American president Donald Trump is expected to direct his administration to expedite an investigation launched by the Commerce Department yesterday to determine whether aluminium imports endanger national security.
The Commerce Department initiated an investigation into aluminium imports pursuant to Section 232 of the Trade Expansion Act of 1962, which grants the president the ability to impose any amount of tariffs or even ban imports entirely of a material if the Commerce Department returns to him a finding that imports of that material pose a national security threat. A similar investigation was initiated of steel imports last week.
Commerce Secretary Wilbur Ross told reporters at a White House press briefing yesterday evening that Trump intends to sign a memo directing him to initiate the investigation, citing the defense industry’s need for specialized high-purity aluminium for applications including construction of military aircraft and armor plating for military vehicles.
“It’s very, very dangerous, obviously from a national defense point of view, to only have one supplier of an absolutely critical material,” he explained.
Specific examples he cited include Lockheed Martin’s F-35 Lightning II and Boeing’s F/A-18 Super Hornet, both of which source their aluminium from Century Aluminum, the country’s only domestic source.
According to Ross, supplies are sufficient for peacetime needs, but a high-intensity conflict requiring a ramp-up in defense production could lead to catastrophic scarcity of the metal.
“At the very same time that our military is needing more and more of the very high-quality aluminum, we’re producing less and less of everything, and only have the one producer of aerospace- quality aluminum,” explained Ross.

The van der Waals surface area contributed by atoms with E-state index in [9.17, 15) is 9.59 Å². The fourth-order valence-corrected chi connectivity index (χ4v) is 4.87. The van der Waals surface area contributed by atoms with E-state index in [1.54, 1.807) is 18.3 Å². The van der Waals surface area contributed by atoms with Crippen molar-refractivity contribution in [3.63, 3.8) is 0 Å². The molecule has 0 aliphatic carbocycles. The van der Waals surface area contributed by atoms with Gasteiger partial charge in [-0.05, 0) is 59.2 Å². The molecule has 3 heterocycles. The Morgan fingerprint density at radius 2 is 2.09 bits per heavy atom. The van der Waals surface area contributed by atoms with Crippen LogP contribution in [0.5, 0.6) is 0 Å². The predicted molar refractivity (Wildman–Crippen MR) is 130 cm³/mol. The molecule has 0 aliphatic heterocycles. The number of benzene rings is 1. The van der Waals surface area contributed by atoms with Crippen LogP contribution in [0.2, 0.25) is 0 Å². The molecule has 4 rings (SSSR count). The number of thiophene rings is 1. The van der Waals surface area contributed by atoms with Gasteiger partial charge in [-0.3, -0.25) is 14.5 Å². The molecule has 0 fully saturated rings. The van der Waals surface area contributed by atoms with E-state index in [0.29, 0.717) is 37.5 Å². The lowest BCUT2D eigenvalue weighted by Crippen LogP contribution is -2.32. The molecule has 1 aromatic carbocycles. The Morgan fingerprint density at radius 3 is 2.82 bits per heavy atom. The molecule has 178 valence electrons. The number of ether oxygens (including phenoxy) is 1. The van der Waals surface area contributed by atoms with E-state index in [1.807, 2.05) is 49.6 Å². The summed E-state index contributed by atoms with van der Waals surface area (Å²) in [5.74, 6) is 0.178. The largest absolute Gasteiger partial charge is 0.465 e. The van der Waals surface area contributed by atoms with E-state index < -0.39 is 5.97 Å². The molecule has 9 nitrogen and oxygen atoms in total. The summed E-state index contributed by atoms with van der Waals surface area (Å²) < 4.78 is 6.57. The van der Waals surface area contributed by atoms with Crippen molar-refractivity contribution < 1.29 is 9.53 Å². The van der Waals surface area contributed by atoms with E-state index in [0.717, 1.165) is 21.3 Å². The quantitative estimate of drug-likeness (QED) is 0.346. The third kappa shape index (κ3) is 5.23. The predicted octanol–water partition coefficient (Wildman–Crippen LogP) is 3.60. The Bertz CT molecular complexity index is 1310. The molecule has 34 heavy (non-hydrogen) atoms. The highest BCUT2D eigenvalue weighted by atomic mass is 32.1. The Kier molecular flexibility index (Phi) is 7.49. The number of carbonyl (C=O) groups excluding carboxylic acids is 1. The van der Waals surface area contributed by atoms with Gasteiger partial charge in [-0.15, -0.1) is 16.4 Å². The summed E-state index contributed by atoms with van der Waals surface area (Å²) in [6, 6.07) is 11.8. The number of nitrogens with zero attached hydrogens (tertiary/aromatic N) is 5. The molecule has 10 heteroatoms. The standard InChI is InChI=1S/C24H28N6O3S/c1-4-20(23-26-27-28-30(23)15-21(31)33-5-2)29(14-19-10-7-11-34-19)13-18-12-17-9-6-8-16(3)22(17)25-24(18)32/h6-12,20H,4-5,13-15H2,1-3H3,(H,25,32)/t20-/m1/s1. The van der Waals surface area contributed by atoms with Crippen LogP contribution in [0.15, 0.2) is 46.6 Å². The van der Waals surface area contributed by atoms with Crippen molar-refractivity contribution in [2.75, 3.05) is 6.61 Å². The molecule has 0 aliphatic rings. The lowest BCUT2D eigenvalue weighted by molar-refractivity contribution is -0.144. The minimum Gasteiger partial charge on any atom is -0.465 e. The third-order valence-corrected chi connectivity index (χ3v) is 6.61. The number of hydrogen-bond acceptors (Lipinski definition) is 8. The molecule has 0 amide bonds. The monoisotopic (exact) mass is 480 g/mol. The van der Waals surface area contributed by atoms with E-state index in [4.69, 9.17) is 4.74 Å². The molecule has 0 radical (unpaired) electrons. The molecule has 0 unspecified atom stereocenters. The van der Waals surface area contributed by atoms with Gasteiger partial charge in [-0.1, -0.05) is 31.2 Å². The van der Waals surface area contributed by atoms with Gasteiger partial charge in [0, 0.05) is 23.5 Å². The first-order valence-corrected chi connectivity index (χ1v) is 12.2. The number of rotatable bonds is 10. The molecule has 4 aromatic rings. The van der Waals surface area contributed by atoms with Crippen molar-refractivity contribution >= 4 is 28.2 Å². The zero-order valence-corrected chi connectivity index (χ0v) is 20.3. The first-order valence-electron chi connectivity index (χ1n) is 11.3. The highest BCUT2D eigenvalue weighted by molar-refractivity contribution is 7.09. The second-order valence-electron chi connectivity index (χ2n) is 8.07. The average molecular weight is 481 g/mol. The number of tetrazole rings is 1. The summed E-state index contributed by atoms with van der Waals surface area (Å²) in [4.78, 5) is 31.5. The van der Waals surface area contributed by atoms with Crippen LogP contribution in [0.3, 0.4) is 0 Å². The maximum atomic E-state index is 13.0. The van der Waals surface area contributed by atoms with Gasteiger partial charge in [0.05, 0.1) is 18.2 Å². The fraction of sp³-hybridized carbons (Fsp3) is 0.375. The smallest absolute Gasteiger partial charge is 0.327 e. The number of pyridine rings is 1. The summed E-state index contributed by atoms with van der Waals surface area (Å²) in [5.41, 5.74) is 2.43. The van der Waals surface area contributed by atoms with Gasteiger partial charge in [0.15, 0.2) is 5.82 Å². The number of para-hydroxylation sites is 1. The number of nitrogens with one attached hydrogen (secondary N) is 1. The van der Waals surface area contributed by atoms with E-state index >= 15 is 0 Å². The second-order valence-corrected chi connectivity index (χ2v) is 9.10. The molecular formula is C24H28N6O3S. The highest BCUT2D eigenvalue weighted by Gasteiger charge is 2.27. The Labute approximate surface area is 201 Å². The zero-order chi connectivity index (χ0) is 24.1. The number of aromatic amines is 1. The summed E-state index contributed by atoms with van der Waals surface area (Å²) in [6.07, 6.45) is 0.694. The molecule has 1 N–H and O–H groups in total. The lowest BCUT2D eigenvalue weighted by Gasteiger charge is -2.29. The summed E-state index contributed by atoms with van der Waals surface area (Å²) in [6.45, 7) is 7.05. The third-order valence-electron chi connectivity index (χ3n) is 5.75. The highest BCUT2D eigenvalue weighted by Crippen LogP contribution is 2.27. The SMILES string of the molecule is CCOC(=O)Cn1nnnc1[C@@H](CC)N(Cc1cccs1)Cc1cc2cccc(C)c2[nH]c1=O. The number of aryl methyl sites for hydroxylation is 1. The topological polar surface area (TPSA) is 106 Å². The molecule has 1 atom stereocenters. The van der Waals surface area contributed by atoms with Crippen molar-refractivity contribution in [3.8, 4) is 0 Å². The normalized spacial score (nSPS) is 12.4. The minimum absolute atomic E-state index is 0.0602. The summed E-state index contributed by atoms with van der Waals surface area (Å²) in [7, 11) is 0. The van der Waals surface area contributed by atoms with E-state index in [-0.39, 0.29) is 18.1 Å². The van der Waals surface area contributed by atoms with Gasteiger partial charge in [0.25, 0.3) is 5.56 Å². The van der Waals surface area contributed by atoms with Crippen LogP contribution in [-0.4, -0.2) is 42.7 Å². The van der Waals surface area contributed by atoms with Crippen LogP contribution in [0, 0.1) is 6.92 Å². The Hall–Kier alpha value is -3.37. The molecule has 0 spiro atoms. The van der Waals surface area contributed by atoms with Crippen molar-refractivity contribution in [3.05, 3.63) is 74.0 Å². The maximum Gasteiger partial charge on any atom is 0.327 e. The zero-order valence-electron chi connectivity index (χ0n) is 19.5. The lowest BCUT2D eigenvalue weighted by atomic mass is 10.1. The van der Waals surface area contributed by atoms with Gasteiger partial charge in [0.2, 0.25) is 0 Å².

He went on to say that, despite continuing charges from all quarters that the People’s Republic of China has engaged in unfair competition and flooded the global aluminium market, the Middle Kingdom is not the focus of the investigation.
“This is not a China-phobic program, this has to do with a global problem,” he emphasized.
The move was warmly received by the American aluminium industry. The Aluminum Association’s Heidi Brock captured the sentiment held by American smelters in a statement published shortly after word of the investigation came down.
“The Aluminum Association, whose member companies represent the majority of aluminum production and fabrication in the United States, supports President Trump’s call for action to address unfair trade practices that are hurting U.S. aluminum producers and fabricators,” said Brock. “This action recognizes the value of U.S. aluminum industry, its full growth potential and its ability to compete successfully in the global marketplace. We look forward to continuing our work with the administration to ensure that global trade actions take into account the entire aluminum value chain and our more than 161,000 workers in the United States.”